Great British sell-off: how desperate councils bought £nine.1bn of public assets
Bureau for Investigative Journalism and HuffPost UK studies show greater than £9.1bn really worth of publicly owned assets offloaded to plug gaps left via authorities cuts
Stretford Public Hall is the type of building that embodies the idea of the general public accurately. A staggering, Grade II indexed pink-brick Victorian edifice has served the area people in Trafford, Manchester, in view that 1878.
Home to one of the first libraries in the metropolis, as well as public baths and a civic theatre, it has hosted community celebrations for the give up of each international wars as well as events starting from debates, meetings, plays, and speeches with the aid of anyone from Oswald Mosley to Tony Benn to dances and ancient Rock Against Racism live shows providing the Fall and John Cooper Clarke. In December 2013, Annoushka Deighton, chair of the Friends of Stretford Public Hall, determined thru a news story on Facebook that the cash-strapped nearby council had marketed it – and the maximum probably buyer turned into a “heavyweight” assets developer who wanted to turn it into apartments. “The council had been underneath full-size pressure, because of cuts to their budget, and desired to look what the nice deal they could get for it [was].”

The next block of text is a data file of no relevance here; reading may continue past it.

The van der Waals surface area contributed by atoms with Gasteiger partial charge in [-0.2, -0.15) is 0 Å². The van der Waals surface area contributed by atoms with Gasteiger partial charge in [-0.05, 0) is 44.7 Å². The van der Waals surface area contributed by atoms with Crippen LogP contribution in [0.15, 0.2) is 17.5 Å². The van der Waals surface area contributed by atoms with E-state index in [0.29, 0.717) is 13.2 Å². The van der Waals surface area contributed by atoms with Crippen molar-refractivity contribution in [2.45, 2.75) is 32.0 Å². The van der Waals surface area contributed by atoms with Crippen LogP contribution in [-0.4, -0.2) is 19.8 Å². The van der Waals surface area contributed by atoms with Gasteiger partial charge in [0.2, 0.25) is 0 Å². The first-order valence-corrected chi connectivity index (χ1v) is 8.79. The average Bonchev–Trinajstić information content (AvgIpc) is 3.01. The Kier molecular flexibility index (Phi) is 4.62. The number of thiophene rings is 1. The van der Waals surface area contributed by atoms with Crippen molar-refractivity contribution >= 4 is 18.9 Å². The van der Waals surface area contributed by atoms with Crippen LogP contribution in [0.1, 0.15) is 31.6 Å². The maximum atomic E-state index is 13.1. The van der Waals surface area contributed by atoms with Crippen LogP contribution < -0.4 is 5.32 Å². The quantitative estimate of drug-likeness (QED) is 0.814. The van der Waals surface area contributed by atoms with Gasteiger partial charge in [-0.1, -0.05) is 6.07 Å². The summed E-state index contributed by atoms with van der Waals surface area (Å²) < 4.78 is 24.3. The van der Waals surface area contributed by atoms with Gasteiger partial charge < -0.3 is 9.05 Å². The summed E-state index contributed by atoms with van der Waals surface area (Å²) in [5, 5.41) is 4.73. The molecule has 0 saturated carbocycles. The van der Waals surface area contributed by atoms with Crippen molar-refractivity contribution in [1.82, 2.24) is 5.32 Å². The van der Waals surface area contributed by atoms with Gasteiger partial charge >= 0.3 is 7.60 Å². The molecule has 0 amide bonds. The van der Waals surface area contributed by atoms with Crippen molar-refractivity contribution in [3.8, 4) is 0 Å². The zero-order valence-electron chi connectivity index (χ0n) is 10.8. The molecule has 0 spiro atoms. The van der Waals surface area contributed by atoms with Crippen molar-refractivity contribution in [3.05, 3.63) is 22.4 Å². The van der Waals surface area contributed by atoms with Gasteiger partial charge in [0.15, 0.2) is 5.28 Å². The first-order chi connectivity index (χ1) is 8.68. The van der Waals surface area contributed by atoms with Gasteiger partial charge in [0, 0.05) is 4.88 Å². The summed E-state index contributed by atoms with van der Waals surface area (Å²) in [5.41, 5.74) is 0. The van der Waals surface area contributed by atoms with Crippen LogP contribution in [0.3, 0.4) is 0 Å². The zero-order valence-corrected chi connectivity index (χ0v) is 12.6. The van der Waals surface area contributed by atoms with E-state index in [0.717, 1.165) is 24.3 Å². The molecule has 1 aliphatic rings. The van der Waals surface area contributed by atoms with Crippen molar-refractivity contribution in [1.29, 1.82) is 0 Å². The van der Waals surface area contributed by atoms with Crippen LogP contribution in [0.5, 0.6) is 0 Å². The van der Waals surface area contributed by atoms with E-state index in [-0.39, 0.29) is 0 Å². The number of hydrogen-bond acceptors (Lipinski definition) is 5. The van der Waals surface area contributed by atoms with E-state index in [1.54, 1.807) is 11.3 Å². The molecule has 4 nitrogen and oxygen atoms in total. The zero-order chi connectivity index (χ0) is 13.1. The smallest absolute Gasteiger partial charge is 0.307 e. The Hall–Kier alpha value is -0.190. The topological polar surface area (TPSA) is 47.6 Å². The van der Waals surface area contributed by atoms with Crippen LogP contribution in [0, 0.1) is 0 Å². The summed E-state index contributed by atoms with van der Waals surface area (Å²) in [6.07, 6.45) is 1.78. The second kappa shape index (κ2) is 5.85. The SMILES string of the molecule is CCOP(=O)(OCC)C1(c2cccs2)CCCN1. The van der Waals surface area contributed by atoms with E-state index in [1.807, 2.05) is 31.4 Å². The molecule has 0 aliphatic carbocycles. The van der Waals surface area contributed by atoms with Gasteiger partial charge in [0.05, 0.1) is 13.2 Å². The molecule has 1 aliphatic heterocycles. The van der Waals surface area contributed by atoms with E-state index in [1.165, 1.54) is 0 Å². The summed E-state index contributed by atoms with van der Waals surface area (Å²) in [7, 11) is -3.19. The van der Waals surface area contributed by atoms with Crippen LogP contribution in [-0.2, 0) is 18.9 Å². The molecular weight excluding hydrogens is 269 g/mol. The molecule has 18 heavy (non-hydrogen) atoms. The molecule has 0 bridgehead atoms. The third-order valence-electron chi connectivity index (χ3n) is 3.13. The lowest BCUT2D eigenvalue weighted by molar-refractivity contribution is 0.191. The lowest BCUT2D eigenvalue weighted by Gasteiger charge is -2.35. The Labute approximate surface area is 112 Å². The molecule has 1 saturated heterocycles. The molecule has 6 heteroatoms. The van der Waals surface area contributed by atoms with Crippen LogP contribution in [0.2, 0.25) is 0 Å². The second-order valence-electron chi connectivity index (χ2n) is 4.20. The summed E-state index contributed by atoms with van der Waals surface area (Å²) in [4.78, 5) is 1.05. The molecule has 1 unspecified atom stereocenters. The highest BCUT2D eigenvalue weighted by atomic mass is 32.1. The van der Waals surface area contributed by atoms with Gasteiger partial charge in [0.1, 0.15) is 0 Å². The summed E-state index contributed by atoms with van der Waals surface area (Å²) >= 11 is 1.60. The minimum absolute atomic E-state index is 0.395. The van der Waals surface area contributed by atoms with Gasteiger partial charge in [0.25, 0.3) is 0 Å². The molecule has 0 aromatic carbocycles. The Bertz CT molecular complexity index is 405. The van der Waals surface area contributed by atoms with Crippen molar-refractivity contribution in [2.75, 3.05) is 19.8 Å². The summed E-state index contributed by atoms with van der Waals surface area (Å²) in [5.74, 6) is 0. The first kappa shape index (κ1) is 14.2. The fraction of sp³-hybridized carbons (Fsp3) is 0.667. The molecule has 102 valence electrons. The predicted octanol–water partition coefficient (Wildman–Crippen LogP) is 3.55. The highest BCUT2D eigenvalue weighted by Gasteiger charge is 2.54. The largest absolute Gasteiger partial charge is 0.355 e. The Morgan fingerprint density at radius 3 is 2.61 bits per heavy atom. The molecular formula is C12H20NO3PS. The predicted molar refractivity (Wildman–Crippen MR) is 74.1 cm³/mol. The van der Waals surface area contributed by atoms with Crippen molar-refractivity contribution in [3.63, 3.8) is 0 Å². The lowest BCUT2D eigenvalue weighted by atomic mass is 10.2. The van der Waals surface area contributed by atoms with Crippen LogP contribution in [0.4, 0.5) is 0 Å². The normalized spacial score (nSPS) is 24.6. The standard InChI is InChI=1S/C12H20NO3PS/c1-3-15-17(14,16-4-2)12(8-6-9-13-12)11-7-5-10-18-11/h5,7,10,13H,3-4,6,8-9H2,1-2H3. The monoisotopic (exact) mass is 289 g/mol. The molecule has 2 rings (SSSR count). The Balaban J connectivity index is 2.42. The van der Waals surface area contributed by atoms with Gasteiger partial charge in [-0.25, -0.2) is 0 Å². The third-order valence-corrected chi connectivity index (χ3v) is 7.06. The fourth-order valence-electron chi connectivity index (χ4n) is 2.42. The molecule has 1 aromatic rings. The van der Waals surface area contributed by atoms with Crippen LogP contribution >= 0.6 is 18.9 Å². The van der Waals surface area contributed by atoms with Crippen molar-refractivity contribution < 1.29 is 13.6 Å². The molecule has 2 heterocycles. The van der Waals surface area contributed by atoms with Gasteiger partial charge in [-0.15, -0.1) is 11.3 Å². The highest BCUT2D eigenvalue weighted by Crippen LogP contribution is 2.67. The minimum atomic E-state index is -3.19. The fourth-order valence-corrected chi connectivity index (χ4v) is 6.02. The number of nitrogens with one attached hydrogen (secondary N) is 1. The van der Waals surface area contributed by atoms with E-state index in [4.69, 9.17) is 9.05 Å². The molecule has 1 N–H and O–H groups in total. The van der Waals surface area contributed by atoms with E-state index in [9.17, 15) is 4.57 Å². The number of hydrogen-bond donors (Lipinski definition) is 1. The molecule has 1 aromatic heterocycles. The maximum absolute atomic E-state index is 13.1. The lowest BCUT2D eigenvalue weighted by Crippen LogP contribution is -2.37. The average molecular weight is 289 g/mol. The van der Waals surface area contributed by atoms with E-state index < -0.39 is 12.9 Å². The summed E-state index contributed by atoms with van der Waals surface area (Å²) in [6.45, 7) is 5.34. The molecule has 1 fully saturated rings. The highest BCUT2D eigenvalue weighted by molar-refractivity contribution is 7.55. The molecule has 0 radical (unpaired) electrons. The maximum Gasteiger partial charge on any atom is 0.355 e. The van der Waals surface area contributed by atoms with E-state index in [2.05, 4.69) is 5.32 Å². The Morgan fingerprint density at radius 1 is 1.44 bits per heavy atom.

It becomes, Deighton and her neighbors quickly realized, “a tragedy in the making. Once you sell off a construction like that, it’s lost to the community forever. Stretford has completely overlooked a part of quite a rich borough. We had been usually seen as the rubbish cease of the metropolis, the pubs and bars had been all remaining down, there’s little or no social area, and it’s surely looked down on. Directly contrary, the corridor is a 1930s cinema that’s privately owned and hasn’t been open for two decades. If [Stretford Public Hall] had shut as well, it felt like that would be the stop of the city.”